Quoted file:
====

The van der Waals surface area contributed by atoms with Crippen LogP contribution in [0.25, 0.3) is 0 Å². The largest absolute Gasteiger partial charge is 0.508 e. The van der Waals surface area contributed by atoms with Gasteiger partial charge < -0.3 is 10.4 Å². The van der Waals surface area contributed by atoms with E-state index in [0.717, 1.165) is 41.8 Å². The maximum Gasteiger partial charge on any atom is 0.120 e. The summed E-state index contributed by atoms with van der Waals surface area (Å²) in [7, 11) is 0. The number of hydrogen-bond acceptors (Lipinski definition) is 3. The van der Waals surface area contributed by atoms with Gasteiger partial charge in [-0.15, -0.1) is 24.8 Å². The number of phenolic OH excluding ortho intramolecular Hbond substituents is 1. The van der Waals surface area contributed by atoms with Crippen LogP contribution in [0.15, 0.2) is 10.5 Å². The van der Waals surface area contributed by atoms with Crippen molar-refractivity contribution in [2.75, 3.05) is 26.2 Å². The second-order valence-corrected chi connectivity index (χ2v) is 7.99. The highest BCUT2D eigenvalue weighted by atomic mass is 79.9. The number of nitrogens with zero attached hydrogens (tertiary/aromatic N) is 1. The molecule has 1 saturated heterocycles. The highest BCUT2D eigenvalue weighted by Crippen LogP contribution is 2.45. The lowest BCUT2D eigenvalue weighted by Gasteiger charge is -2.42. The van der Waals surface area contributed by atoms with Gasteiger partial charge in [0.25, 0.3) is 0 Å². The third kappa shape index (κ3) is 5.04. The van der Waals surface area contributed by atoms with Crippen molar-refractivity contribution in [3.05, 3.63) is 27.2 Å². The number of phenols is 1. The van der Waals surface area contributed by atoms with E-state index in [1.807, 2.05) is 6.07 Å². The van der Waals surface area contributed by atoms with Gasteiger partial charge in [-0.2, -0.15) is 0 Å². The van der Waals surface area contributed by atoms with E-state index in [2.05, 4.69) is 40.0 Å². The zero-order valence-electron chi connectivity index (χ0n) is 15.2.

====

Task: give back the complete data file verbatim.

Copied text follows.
The van der Waals surface area contributed by atoms with Crippen LogP contribution in [0.25, 0.3) is 0 Å². The largest absolute Gasteiger partial charge is 0.508 e. The van der Waals surface area contributed by atoms with Gasteiger partial charge < -0.3 is 10.4 Å². The van der Waals surface area contributed by atoms with E-state index in [0.717, 1.165) is 41.8 Å². The maximum Gasteiger partial charge on any atom is 0.120 e. The summed E-state index contributed by atoms with van der Waals surface area (Å²) in [7, 11) is 0. The number of hydrogen-bond acceptors (Lipinski definition) is 3. The van der Waals surface area contributed by atoms with Gasteiger partial charge in [-0.15, -0.1) is 24.8 Å². The number of phenolic OH excluding ortho intramolecular Hbond substituents is 1. The van der Waals surface area contributed by atoms with Crippen LogP contribution in [0.15, 0.2) is 10.5 Å². The van der Waals surface area contributed by atoms with Crippen molar-refractivity contribution in [2.75, 3.05) is 26.2 Å². The second-order valence-corrected chi connectivity index (χ2v) is 7.99. The highest BCUT2D eigenvalue weighted by atomic mass is 79.9. The number of nitrogens with zero attached hydrogens (tertiary/aromatic N) is 1. The molecule has 1 saturated heterocycles. The highest BCUT2D eigenvalue weighted by Crippen LogP contribution is 2.45. The lowest BCUT2D eigenvalue weighted by Gasteiger charge is -2.42. The van der Waals surface area contributed by atoms with Gasteiger partial charge in [0.25, 0.3) is 0 Å². The third kappa shape index (κ3) is 5.04. The van der Waals surface area contributed by atoms with Crippen molar-refractivity contribution in [3.05, 3.63) is 27.2 Å². The number of phenols is 1. The van der Waals surface area contributed by atoms with E-state index in [1.807, 2.05) is 6.07 Å². The van der Waals surface area contributed by atoms with Gasteiger partial charge in [-0.2, -0.15) is 0 Å². The van der Waals surface area contributed by atoms with E-state index in [2.05, 4.69) is 40.0 Å². The zero-order valence-electron chi connectivity index (χ0n) is 15.2.